Over the past two years we have examined the impact of mobile technology among a sample of smallholder farmers and traders in Zimbabwe. One of our findings indicates the extent to which mobile phones have become so addictive in ways that undermine relationships and even potential income. If a poor farmer spends the equivalent of a goat to buy airtime monthly but cannot see the value of the information gained through calling or sms, it's difficult to conclude that mobile phones are beneficial. In most cases, those using mobile phones regularly have not moved out of poverty better than those
At the core of the conclusions reached by the Lancet Commission on the future of health in sub-Saharan Africa published last September is a sense of possibility for what Africans can and must accomplish to level their populations' health with the rest of the world's by 2030. Among the key requirements are the home-bred, tailored solutions that a greater local research capacity and leadership would produce to respond to the challenges ahead. At the first Epicentre Niger Scientific Day held in Niamey on January 25, there were signs that the message is on point and the optimism justified.
In The Lancet Global Health, Sophie Sarrassat and colleagues report on the first cluster randomised controlled trial of a radio intervention to reduce child mortality. The study is exceptional in its design and ambition: a systematic review of 111 mass media interventions to improve child survival found that only 32 used moderate to strong evaluation designs and only one measured an actual health outcome.2This elegant Burkinabé trial bucks all trends.
Background: Media campaigns can potentially reach a large audience at relatively low cost but, to our knowledge, no randomised controlled trials have assessed their effect on a health outcome in a low-income country. We aimed to assess the effect of a radio campaign addressing family behaviours on all-cause post-neonatal under-5 child mortality in rural Burkina Faso.
Within a context categorised by an already small emergency medicine research output, one in six African emergency care publications is inaccessible to African researchers.
This was the finding of a paper published by Associate (now visiting) Professor Stevan Bruijns together with two undergraduate health science students, Mmapheladi Mosly Maesela and Suniti Sinha.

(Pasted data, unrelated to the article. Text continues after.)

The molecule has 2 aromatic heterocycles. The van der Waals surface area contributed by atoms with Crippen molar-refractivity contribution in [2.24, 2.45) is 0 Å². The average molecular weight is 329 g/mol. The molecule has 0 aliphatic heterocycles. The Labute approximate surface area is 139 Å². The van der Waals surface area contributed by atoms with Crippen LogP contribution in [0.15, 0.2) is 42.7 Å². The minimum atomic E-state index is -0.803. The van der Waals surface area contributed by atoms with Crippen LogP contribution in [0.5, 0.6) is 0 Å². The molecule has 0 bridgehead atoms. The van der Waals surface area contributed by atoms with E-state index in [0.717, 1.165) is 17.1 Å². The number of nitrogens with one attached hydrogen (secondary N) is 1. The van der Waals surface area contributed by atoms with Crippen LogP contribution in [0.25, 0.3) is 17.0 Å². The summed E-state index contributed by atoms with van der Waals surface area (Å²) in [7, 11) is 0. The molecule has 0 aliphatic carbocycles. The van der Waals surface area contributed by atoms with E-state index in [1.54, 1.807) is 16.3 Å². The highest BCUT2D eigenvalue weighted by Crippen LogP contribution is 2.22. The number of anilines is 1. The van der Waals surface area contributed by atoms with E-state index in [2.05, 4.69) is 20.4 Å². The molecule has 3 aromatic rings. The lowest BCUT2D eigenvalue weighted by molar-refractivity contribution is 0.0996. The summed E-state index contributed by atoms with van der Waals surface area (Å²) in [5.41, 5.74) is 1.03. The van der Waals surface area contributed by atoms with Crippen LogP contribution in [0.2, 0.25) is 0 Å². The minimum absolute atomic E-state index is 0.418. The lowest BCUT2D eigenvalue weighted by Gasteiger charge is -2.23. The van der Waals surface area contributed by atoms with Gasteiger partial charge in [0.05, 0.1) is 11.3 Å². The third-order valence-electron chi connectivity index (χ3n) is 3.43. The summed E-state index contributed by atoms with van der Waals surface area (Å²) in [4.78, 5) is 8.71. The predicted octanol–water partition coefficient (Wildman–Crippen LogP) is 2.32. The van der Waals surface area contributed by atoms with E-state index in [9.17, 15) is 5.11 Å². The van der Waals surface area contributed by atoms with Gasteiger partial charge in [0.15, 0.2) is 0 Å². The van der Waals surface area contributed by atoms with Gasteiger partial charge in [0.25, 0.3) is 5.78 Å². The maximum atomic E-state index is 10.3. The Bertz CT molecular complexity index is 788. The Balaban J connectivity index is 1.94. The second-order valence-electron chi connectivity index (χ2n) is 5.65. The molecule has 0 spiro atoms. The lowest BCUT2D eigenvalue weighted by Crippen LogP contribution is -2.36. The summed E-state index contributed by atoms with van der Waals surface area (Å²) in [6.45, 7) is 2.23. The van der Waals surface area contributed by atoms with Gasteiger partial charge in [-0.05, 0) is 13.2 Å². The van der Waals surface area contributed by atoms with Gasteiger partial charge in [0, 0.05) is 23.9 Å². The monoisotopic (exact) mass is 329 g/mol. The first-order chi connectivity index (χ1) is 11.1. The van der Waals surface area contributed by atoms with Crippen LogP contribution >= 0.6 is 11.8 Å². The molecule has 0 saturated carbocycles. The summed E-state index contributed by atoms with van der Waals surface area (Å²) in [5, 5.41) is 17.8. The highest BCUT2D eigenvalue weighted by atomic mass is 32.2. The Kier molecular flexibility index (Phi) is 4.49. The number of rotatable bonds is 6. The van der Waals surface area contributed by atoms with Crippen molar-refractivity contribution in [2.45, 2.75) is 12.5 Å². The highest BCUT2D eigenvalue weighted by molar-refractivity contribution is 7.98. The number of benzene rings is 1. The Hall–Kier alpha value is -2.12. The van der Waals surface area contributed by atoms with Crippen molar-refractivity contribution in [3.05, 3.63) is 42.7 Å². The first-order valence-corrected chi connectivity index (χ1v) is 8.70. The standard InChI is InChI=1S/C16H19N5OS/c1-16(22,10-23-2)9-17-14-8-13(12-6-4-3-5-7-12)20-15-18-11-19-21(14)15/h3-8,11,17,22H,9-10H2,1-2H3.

The research was conducted during Bruijns’s special study module with the second-year students.
Mobile phones have the potential to improve access to healthcare information and services in low-resourced settings. This study investigated the use of mobile phones among patients with chronic diseases, pregnant women, and health workers to enhance primary healthcare in rural South Africa. Qualitative research was undertaken in Mpumalanga in 2014. Semi structured in-depth interviews were conducted with 113 patients and 43 health workers from seven primary healthcare clinics and one district hospital. Data were thematically analysed.
I don't know how we can go beyond journals. In addition to the fact that journals fulfil a limited need, many African health practitioners are too overwhelmed to seat down and write an article on their daily experiences & tie this with broad health literature. If we limit knowledge sharing to journals and their rigorous reviewing processes, we miss a lot of real-time 'truths'. Emphasis on journals suggest the written word is the only way knowledge about health issues can travel.
All my career years in WHO (over 29 years) I always believed that the electronic publishing should not replace paper based publishing. They should complement each other. Publishers who think that electronic publishing should replace paper publishing are wrong. I made this position very clear and implemented it when I was director in WHO.
Najeeb al-Shorbaji hit the nail on the head last year when he wrote in a submission to this email list: "Health workers and most practitioners in the field do not need scientific articles written by academicians. They need practical information, best practices, case studies, stories from the field, lessons learned and guidance on how to do things".
At Africa Health journal, that is precisely what we have tried to do since launch in October 1978.